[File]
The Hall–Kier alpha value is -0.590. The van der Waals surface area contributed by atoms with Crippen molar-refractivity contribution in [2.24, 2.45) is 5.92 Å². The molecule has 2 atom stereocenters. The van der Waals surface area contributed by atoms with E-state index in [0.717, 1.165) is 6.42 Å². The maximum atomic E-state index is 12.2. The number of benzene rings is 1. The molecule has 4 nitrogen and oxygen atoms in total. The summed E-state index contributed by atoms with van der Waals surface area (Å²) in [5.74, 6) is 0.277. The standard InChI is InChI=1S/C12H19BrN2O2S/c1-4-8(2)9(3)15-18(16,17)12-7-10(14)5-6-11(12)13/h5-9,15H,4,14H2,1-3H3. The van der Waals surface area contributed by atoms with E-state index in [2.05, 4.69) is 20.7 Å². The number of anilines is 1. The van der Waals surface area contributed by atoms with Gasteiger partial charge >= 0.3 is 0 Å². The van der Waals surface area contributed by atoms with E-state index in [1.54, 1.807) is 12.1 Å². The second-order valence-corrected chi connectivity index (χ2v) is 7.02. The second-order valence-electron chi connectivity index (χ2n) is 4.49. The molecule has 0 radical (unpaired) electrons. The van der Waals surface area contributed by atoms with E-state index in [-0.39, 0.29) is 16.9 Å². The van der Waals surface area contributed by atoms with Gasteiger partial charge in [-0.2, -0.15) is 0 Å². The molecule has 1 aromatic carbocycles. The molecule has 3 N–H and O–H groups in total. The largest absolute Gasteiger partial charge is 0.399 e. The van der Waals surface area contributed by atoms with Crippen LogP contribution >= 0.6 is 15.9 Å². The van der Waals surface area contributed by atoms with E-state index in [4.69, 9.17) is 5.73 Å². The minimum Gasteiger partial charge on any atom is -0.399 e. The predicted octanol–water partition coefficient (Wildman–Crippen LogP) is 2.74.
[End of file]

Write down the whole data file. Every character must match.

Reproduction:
The Hall–Kier alpha value is -0.590. The van der Waals surface area contributed by atoms with Crippen molar-refractivity contribution in [2.24, 2.45) is 5.92 Å². The molecule has 2 atom stereocenters. The van der Waals surface area contributed by atoms with E-state index in [0.717, 1.165) is 6.42 Å². The maximum atomic E-state index is 12.2. The number of benzene rings is 1. The molecule has 4 nitrogen and oxygen atoms in total. The summed E-state index contributed by atoms with van der Waals surface area (Å²) in [5.74, 6) is 0.277. The standard InChI is InChI=1S/C12H19BrN2O2S/c1-4-8(2)9(3)15-18(16,17)12-7-10(14)5-6-11(12)13/h5-9,15H,4,14H2,1-3H3. The van der Waals surface area contributed by atoms with E-state index in [2.05, 4.69) is 20.7 Å². The number of anilines is 1. The van der Waals surface area contributed by atoms with Gasteiger partial charge >= 0.3 is 0 Å². The van der Waals surface area contributed by atoms with E-state index in [1.54, 1.807) is 12.1 Å². The second-order valence-corrected chi connectivity index (χ2v) is 7.02. The second-order valence-electron chi connectivity index (χ2n) is 4.49. The molecule has 0 radical (unpaired) electrons. The van der Waals surface area contributed by atoms with E-state index in [-0.39, 0.29) is 16.9 Å². The van der Waals surface area contributed by atoms with Gasteiger partial charge in [-0.2, -0.15) is 0 Å². The molecule has 1 aromatic carbocycles. The molecule has 3 N–H and O–H groups in total. The largest absolute Gasteiger partial charge is 0.399 e. The van der Waals surface area contributed by atoms with Crippen LogP contribution >= 0.6 is 15.9 Å². The van der Waals surface area contributed by atoms with E-state index in [4.69, 9.17) is 5.73 Å². The minimum Gasteiger partial charge on any atom is -0.399 e. The predicted octanol–water partition coefficient (Wildman–Crippen LogP) is 2.74.